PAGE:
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Thursday, April 06, 2006

Trains, Planes or Automobiles for the Net?

Net neutrality was put to a vote today in the U.S. Congress. Maybe you heard about it, maybe you didn't. (If not, read here). A net neutrality requirement was rejected by the Congressional subcommittee responsible for re-writing US telecommunications laws.

What does it mean? In the short term, it means that nothing stops telecom and cable companies from blocking or impairing web services and content that compete with the high-speed services of those who pay them premium fees.

Is this so bad? After all, the telcom / cable companies are investing big money to build broadband networks. If they will offer better, faster service, shouldn't companies pay more for that? Nothing wrong with people paying more to get more.

But, we should be clear. The Internet will not look the same after this. Today, the Internet is "flat" -- there is little difference in how quickly different websites and content get loaded and made available to consumers. You type in a website address, and it loads. If you paid for broadband access, you get the same broadband access to any website you want. From the user's perspective, all websites are equal.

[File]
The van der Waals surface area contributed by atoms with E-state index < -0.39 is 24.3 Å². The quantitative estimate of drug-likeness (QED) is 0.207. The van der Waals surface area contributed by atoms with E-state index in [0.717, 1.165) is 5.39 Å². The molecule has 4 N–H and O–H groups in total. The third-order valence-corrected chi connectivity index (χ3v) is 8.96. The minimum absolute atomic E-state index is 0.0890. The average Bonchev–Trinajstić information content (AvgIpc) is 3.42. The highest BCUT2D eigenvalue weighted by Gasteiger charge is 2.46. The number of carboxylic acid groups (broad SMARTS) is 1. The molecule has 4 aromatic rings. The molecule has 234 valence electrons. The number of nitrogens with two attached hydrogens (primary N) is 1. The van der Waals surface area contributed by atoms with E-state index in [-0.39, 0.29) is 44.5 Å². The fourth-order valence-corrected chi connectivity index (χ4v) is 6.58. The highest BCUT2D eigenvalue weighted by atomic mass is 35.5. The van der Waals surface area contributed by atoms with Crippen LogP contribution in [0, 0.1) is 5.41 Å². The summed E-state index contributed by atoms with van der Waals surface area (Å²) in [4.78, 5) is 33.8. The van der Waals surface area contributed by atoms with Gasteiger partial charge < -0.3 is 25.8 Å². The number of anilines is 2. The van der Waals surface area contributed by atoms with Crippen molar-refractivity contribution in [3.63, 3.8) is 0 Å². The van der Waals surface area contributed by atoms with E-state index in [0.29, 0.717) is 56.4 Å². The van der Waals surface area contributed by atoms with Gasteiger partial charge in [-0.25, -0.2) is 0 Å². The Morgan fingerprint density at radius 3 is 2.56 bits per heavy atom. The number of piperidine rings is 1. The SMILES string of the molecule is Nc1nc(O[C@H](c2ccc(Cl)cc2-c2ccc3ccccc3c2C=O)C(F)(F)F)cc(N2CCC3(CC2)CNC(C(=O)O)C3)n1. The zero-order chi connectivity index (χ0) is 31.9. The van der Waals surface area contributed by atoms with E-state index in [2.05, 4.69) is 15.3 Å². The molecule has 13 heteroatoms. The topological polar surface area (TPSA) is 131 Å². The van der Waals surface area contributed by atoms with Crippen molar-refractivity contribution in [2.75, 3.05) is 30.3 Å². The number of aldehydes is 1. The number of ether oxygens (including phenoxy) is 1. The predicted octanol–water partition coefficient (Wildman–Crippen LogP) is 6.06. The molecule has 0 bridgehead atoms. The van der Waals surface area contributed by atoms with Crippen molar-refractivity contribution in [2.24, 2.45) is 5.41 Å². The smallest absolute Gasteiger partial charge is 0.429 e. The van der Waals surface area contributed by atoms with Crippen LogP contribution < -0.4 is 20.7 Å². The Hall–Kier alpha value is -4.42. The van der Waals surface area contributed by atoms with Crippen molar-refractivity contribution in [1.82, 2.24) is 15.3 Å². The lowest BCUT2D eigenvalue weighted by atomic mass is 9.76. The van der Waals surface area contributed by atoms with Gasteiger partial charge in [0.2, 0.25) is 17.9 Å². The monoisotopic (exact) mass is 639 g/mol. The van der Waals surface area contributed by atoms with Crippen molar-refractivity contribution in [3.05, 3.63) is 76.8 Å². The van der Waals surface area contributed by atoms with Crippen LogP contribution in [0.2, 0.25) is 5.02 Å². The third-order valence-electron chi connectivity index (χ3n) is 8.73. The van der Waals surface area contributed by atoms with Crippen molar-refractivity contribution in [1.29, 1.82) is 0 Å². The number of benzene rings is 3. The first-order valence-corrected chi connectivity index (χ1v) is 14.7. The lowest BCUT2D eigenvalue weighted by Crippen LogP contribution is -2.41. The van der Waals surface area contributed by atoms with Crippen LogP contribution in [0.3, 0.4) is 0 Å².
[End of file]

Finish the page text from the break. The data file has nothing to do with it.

That's not how it will work without net neutrality. That's not how it will work when the bill supported by the telecom / cable companies becomes law. When that day comes . . .

You, the consumer, pay for broadband (like you do today). You type in a website address. How fast will it load? That depends on whether the owner of that website paid a premium fee to the telecom / cable company to deliver its content and services on the "fast lane." If they did, you get it at the fastest broadband speed. If not, you get it at a slower speed. And that slow lane is going to get crowded as websites continue to proliferate globally.

The Internet will be a class system. And who decided this is how it should be? Telecom and cable companies. They will decide how, and how much. Why? Because they built the infrastructure.

It makes perfect sense . . . as long as you think that the Internet is more like an airplane than a highway.

We don't allow a two-tiered system to rule our roads. Why? Because we see roads as basic public infrastructure on which all users are equal. People don't pay the construction company more just to use the fast lane.

But, we do pay more to sit in business class on an airplane. Airplanes use a class system based on price. And seats are limited. And pricing is complicated. That is what the telecom / cable companies want for the Internet.

So, should we view the Internet as a public highway, or a private airline?

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